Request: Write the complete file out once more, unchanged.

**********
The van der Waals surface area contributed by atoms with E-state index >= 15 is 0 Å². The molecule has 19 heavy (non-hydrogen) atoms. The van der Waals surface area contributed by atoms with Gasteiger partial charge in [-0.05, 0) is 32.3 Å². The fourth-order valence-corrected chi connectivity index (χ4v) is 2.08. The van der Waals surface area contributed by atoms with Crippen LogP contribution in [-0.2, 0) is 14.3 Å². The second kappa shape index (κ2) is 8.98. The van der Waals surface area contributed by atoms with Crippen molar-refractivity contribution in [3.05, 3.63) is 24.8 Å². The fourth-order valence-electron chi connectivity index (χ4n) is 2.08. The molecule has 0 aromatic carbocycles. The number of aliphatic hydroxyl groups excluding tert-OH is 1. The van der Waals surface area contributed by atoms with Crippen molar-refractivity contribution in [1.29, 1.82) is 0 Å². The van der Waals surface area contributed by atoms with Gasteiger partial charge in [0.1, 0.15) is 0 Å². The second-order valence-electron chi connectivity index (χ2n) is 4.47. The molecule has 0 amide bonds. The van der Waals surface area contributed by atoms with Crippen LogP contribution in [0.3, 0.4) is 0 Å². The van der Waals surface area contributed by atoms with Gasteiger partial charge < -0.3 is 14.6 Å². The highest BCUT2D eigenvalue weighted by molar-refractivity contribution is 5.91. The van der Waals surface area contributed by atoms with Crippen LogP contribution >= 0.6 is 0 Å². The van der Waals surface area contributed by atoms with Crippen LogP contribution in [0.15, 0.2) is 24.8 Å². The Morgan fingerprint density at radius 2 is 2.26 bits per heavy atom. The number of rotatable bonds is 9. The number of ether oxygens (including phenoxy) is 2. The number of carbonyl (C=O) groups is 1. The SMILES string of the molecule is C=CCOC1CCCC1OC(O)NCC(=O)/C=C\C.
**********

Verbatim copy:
The van der Waals surface area contributed by atoms with E-state index >= 15 is 0 Å². The molecule has 19 heavy (non-hydrogen) atoms. The van der Waals surface area contributed by atoms with Gasteiger partial charge in [-0.05, 0) is 32.3 Å². The fourth-order valence-corrected chi connectivity index (χ4v) is 2.08. The van der Waals surface area contributed by atoms with Crippen LogP contribution in [-0.2, 0) is 14.3 Å². The second kappa shape index (κ2) is 8.98. The van der Waals surface area contributed by atoms with Crippen molar-refractivity contribution in [3.05, 3.63) is 24.8 Å². The fourth-order valence-electron chi connectivity index (χ4n) is 2.08. The molecule has 0 aromatic carbocycles. The number of aliphatic hydroxyl groups excluding tert-OH is 1. The van der Waals surface area contributed by atoms with Crippen molar-refractivity contribution in [1.29, 1.82) is 0 Å². The van der Waals surface area contributed by atoms with Gasteiger partial charge in [0.1, 0.15) is 0 Å². The second-order valence-electron chi connectivity index (χ2n) is 4.47. The molecule has 0 amide bonds. The van der Waals surface area contributed by atoms with Crippen LogP contribution in [0.3, 0.4) is 0 Å². The van der Waals surface area contributed by atoms with Gasteiger partial charge < -0.3 is 14.6 Å². The highest BCUT2D eigenvalue weighted by molar-refractivity contribution is 5.91. The van der Waals surface area contributed by atoms with Crippen LogP contribution >= 0.6 is 0 Å². The van der Waals surface area contributed by atoms with Crippen LogP contribution in [0.15, 0.2) is 24.8 Å². The Morgan fingerprint density at radius 2 is 2.26 bits per heavy atom. The number of rotatable bonds is 9. The number of ether oxygens (including phenoxy) is 2. The number of carbonyl (C=O) groups is 1. The SMILES string of the molecule is C=CCOC1CCCC1OC(O)NCC(=O)/C=C\C.